This week marks the 100th birthday of Saul Alinsky, a political genius known as the founder of community organizing and the author of late 60′s/1970′s Reveille for Radicals and Rules for Radicals. Are you celebrating?
Oh, you didn’t know it was his birthday?
It’s alright, because I didn’t either until I came across the news in the right-wing blogosphere. If you’re familiar with my work, you’ll find I source the neoconservative outlets as much, if not more often than the liberal press. The ideological and structural filters that prevent certain reporting within the liberal media’s elite parameters often became too frustrating. It’s not as though I try to keep an open mind or anything.
via the Free Republic:
That’s right, everyone’s favorite commie and the father of modern street agitation turns one hundred today… January 30th 2009. I’ll pause for a second so we can truly appreciate our circumstance here in the United States of America.
We have a Marxist President. We have a Supreme Court that has established itself as a secular tribunal. And our Congress makes the dudes hanging out at Starbucks look like Senior Fellows at The Heritage Foundation!
The notion that Alinsky was a communist or a Marxist is absolutely absurd, given his statements in Rules for Radicals—a book with which I became intimately familiar my senior year in high school. However, this labeling of who Alinsky was is a prevalent misunderstanding that’s been pervaded by not just the conservative media, but the entire press in general.
My own understanding of his work reminds me of Marx’s scholarship in the sense that one can perceive it in two fundamentally different ways. One conception of Alinsky’s teachings is not only applicable to building political power and creating social change, but invaluable (and massively underrated) socioeconomic analysis of modern society. The other, sort of like the ‘orthodox’ conception of Marx that feeds opportunistic and authoritarian vanguardism, is indeed quite dangerous.
Take this quote, for example, from Rules for Radicals:
“…to the organizer, compromise is a key and beautiful word. It is always present in the pragmatics of operation. It is making a deal, getting that vital breather, usually the victory. If you start with nothing, demand 100 percent, compromise for 30 percent, you’re 30 percent ahead.”
Compromise is a central theme in Alinsky’s work, but requires some deep exploring. The context in which compromise arises is within a reveling discussion of values; thus, the premise behind compromising is abstractly starting with a set of values consistent with Alinsky’s.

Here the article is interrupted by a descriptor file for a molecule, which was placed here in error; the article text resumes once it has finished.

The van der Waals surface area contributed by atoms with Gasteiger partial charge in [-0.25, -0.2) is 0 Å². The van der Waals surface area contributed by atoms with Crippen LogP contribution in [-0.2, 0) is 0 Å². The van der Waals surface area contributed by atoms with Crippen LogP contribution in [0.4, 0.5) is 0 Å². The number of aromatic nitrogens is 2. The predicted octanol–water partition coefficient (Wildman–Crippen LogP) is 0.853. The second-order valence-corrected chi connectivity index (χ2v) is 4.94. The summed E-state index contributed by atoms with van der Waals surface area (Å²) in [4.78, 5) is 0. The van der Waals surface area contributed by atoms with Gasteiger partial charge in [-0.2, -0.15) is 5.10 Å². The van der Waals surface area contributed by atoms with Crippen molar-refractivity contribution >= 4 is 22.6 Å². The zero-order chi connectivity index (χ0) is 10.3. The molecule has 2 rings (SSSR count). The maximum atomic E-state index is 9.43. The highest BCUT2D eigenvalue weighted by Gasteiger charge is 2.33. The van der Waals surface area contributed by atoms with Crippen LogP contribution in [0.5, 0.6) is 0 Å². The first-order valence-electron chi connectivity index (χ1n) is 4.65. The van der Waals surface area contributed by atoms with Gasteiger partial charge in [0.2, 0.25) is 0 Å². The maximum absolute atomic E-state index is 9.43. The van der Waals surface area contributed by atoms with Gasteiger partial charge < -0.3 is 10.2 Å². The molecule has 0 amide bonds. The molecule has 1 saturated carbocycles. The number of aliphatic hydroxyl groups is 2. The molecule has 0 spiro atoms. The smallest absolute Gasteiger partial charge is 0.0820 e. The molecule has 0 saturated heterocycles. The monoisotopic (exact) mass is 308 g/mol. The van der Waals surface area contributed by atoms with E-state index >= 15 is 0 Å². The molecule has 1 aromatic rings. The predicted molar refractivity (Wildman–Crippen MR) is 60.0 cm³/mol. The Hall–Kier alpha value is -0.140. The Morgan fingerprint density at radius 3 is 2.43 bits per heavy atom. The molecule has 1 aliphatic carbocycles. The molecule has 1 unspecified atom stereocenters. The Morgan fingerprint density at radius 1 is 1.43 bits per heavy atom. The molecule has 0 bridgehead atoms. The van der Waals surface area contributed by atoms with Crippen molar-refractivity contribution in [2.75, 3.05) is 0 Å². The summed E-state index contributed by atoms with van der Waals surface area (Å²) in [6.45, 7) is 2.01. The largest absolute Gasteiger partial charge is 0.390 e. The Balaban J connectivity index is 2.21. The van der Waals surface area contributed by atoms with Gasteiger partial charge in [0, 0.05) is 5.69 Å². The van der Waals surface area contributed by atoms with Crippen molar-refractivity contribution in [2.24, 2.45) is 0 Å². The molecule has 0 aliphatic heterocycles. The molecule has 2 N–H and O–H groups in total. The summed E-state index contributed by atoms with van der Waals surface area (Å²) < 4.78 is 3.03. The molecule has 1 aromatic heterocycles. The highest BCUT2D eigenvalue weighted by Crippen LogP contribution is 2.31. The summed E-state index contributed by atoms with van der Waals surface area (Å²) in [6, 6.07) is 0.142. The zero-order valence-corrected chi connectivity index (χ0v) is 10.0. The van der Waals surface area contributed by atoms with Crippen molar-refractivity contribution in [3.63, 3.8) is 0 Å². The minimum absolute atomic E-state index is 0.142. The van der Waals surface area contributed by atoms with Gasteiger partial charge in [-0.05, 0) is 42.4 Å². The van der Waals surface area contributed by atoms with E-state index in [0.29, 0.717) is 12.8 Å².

So when Hillary Clinton, a notable example because she studied Alinsky in depth during her time at Yale, justifies her position on things like welfare reform and healthcare reform based on Alinsky’s pragmatic rule of compromise, she has to be careful. She has to take into account two things: is she “demanding 100 percent” before compromising for 30%? And more importantly, is the starting 100 percent founded entirely on the same values of Alinsky, who very carefully defined them in the first 1/3 of Rules for Radicals? President Obama, of course, also must be held accountable to such questions on issues like financial reform.
But if there’s one thing about Alinsky that isn’t conceptually controversial, it’s his remarkable social analysis on a personal level. As an organizer in my community, I was fortunate to have immense resources courtesy of my position within Organizing for America. But no amount of personnel or technical support could give me the mental strength to stay strong, to stay inspired, and stay committed. To just “stay” can be the most difficult thing in the world to an organizer. It is truly a test of one’s humanity to believe that social change is possible when the requisite is the most difficult thing in the world to construct: community.
Alinsky’s knack for building power at a community level, I believe, came directly from his ability to build power inside of himself. Forty years after his passing, let’s be fortunate that he documented this intensely personal tactic of self-renewal for future generations.
“Once you accept your own death, all of a sudden you’re free to live. You no longer care about your reputation. You no longer care except so far as your life can be used tactically to promote a cause you believe in.”